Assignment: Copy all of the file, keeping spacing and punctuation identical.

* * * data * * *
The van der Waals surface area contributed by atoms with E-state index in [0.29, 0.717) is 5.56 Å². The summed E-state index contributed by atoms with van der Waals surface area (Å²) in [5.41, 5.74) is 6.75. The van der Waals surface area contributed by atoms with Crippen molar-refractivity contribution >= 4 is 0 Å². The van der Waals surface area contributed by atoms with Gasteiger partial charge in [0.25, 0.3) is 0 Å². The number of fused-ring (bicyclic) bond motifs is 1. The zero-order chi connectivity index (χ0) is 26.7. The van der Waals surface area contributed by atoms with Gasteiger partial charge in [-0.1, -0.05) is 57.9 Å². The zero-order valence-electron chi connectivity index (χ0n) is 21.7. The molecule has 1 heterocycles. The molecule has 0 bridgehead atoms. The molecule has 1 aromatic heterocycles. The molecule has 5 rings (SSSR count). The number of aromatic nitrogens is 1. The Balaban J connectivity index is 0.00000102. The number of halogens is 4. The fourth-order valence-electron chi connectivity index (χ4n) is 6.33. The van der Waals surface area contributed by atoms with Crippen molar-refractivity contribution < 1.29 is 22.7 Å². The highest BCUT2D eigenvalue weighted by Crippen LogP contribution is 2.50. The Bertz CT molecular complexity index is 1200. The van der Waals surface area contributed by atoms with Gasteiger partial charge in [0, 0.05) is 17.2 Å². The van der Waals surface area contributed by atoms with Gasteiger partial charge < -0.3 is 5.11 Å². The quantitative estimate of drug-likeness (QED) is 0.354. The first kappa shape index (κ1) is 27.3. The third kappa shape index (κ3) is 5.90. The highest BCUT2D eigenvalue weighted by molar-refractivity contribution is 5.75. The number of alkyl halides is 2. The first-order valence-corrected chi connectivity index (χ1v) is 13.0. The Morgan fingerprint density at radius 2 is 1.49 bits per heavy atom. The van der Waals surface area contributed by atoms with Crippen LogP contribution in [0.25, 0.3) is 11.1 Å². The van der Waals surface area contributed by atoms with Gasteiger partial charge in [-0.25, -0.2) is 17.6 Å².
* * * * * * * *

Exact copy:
The van der Waals surface area contributed by atoms with E-state index in [0.29, 0.717) is 5.56 Å². The summed E-state index contributed by atoms with van der Waals surface area (Å²) in [5.41, 5.74) is 6.75. The van der Waals surface area contributed by atoms with Crippen molar-refractivity contribution >= 4 is 0 Å². The van der Waals surface area contributed by atoms with Gasteiger partial charge in [0.25, 0.3) is 0 Å². The number of fused-ring (bicyclic) bond motifs is 1. The zero-order chi connectivity index (χ0) is 26.7. The van der Waals surface area contributed by atoms with Gasteiger partial charge in [-0.1, -0.05) is 57.9 Å². The zero-order valence-electron chi connectivity index (χ0n) is 21.7. The molecule has 1 heterocycles. The molecule has 0 bridgehead atoms. The molecule has 1 aromatic heterocycles. The molecule has 5 rings (SSSR count). The number of aromatic nitrogens is 1. The Balaban J connectivity index is 0.00000102. The number of halogens is 4. The fourth-order valence-electron chi connectivity index (χ4n) is 6.33. The van der Waals surface area contributed by atoms with Crippen molar-refractivity contribution < 1.29 is 22.7 Å². The highest BCUT2D eigenvalue weighted by Crippen LogP contribution is 2.50. The Bertz CT molecular complexity index is 1200. The van der Waals surface area contributed by atoms with Gasteiger partial charge in [0, 0.05) is 17.2 Å². The van der Waals surface area contributed by atoms with Gasteiger partial charge < -0.3 is 5.11 Å². The quantitative estimate of drug-likeness (QED) is 0.354. The first kappa shape index (κ1) is 27.3. The third kappa shape index (κ3) is 5.90. The highest BCUT2D eigenvalue weighted by molar-refractivity contribution is 5.75. The number of alkyl halides is 2. The first-order valence-corrected chi connectivity index (χ1v) is 13.0. The Morgan fingerprint density at radius 2 is 1.49 bits per heavy atom. The van der Waals surface area contributed by atoms with Crippen LogP contribution in [0.25, 0.3) is 11.1 Å². The van der Waals surface area contributed by atoms with Gasteiger partial charge in [-0.25, -0.2) is 17.6 Å².